Why I Use Ebonics...
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Why I Use Ebonics...

The key is to know yourself, your audience and your history.

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Why I Use Ebonics...
NPR.org

I recognize that writing in slang or ebonics is off-putting for some. I can hear some of y'all now,

"Her grammar is atrocious."
"She should know better."
"She is college educated."
"She has an Ivy-League graduate degree."
"She sounds less comprehensible."
"She sounds unintelligent."
"Her speech and writing are distracting."
Or my personal favorite, "I just don't get it."

I say to those who agree with the sentiments above, quite frankly, maybe I'm not your cup of tea. But to those who enjoy the "Reali-tea" I serve, thank you for reading and please bear with me.

I used to be so calculating and particular with the words I selected in speaking and writing. So much so, that I'd find myself being so critical of everything I put out there, that often I didn't want to say anything. I feared mistakes and I became a perfectionist. Moreover, I didn't want anyone to look down on me and dismiss my messages due to the manner in which I conveyed them. Furthermore, I didn't want to serve as a poor representative of black folks in spaces that did not have an abundance of people of color.

It wasn't until I got older that I truly realized the beauty in speaking and writing with dialectal terminology. It displays authenticity and fosters a connection. I can recall getting feedback in 9th grade from my honors literature teacher as she returned one of my papers to me. She said to me while laughing, "Victoria, your paper was funny because you write in the same way that you speak." I thought she was insulting me, and she must've recognized that my face had changed because she quickly followed her statement by saying, "That's a good thing, Victoria. I literally heard your voice as I was reading it. It was an engaging piece and you're quite funny." I sighed in relief.

This dialectal ability has also come in handy as an adult. For example, in one of my internship positions, I was able to shadow the forensic mental health professionals as they assessed patients from Riker's Island for court. Often I would be one of the few black people there during these examinations. I remember witnessing such a dramatic disconnect between the patients/ clients and the psychologists and psychiatrists. This same disconnect was also observable at my other internship as a research assistant intern at a hospital in Manhattan.

I would find myself assisting with the decoding of what seemed to be cryptic language to the professionals. Yet to me it was a form of expression that I was fluent in, which is academically called African American Vernacular English (AAVE), or simply Ebonics or slang. It tends to vary a little based on geography and the age of the participants, but is widely understood by many across the nation and internationally with the global popularity of hip-hop culture which promotes it. By being able to converse with patients in language that is natural and familiar helps foster a greater bond of understanding. This was evidenced by how certain patients would gravitate toward me to some degree.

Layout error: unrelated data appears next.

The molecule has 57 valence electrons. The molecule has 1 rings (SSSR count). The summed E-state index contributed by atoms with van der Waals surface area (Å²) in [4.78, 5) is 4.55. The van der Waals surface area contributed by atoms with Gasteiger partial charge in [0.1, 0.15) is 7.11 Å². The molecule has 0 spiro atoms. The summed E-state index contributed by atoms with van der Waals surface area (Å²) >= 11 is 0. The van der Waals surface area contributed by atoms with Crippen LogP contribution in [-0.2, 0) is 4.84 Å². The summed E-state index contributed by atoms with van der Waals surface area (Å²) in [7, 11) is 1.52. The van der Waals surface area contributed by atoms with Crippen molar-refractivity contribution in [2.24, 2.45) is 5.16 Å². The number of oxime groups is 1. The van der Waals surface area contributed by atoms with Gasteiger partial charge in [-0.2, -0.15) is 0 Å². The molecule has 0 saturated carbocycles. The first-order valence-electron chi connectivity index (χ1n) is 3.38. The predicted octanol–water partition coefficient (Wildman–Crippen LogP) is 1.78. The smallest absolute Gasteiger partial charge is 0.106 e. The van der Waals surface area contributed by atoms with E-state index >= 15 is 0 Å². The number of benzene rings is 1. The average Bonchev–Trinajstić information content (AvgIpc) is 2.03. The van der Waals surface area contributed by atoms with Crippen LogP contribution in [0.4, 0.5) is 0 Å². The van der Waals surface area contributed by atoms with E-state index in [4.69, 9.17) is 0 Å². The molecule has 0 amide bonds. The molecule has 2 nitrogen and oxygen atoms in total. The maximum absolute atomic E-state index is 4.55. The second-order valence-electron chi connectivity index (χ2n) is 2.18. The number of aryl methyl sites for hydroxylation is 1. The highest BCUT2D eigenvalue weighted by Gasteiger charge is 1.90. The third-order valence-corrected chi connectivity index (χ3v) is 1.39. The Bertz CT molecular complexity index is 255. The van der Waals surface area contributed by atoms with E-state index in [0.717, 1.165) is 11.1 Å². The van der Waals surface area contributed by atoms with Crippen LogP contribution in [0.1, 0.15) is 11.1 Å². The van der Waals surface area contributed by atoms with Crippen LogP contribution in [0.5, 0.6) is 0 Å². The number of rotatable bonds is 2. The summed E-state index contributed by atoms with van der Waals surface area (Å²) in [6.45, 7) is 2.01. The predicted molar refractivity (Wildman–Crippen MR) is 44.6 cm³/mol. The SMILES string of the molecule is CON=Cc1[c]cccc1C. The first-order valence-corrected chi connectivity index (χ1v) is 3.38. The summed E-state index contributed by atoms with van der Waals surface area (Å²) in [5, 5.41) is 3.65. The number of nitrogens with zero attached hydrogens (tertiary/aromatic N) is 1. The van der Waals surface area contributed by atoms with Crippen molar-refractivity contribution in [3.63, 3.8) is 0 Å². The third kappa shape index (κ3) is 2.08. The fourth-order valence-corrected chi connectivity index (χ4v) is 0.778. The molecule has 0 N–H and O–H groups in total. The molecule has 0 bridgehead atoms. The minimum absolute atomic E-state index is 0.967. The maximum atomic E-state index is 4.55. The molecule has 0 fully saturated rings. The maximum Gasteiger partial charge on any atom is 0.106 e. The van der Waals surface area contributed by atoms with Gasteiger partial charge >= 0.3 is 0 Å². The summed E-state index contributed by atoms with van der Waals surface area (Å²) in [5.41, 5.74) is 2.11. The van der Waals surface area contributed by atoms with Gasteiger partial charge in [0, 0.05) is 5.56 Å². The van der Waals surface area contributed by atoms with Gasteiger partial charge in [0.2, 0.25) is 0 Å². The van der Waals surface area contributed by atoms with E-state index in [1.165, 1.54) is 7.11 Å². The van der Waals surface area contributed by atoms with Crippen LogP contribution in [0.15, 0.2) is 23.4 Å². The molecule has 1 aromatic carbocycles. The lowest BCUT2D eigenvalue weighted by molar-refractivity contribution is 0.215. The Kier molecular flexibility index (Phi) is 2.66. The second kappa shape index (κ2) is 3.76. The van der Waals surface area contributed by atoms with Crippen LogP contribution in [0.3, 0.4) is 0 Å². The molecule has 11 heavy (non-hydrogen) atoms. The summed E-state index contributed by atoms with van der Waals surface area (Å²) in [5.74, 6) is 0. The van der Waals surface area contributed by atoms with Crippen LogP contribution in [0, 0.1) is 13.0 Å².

For me, it all goes back to what DJ Khaled might call a "Major Key," which is to "know your audience." In the cases above it is knowing your patients and clientele. This is especially important in my field of interest, forensic psychology because minorities tend to have high disproportionate contact with the American criminal justice system. It is extremely beneficial in these matters that effect serious issues, like one's liberties and freedom. However, the importance of something as simple as dialect transcends into other areas like teaching, traditional and social media, fashion, business and many other fields.

Honestly, it goes much further than knowing your audience. You must know yourself and know your history as well. I can recall growing up reading many works that were written using familiar language and dialects. Works by Langston Hughes, Paul Lawrence Dunbar, Zora Neale Hurston, Mildred Taylor, Alice Walker, Omar Tyree, Sister Souljah, Sapphire. The list goes on and on of these authors who had the language of my grandparents, aunts, uncles, cousins, neighbors, and friends written and published for the world to consume. The dialogues and characters of their works became relatable, realistic and relative to the world I know. The simple notion of using the language of my ancestors and relatives subconsciously signaled to me that this work was created with someone like me in mind,
that it was meant for me, that this work, the author, and myself have a shared experience.

Furthermore, it signals that the author "gets it" and doesn't want me to "miss it" with pompous and loaded language. The author has written in a way that is not just myopically targeted to those who have a certain level of skill or education. No. The only specification needed for these works is understanding. This is the same understanding Marley Dias, from the cover photo, seemed to be seeking when she initiated her #1000BlackGirlBooks campaign to collect more relatable books for little black girls to read in the classroom.

Marley Dias's story can be found here.

So with these experiences in mind, I enjoy writing in a manner that shows the world more of me and less of what the world wishes me to be. By staying true to my own dialect, I hope to connect with more of you out there who "get it" and know exactly what I mean.

Until next time y'all.
=)

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This article has not been reviewed by Odyssey HQ and solely reflects the ideas and opinions of the creator.
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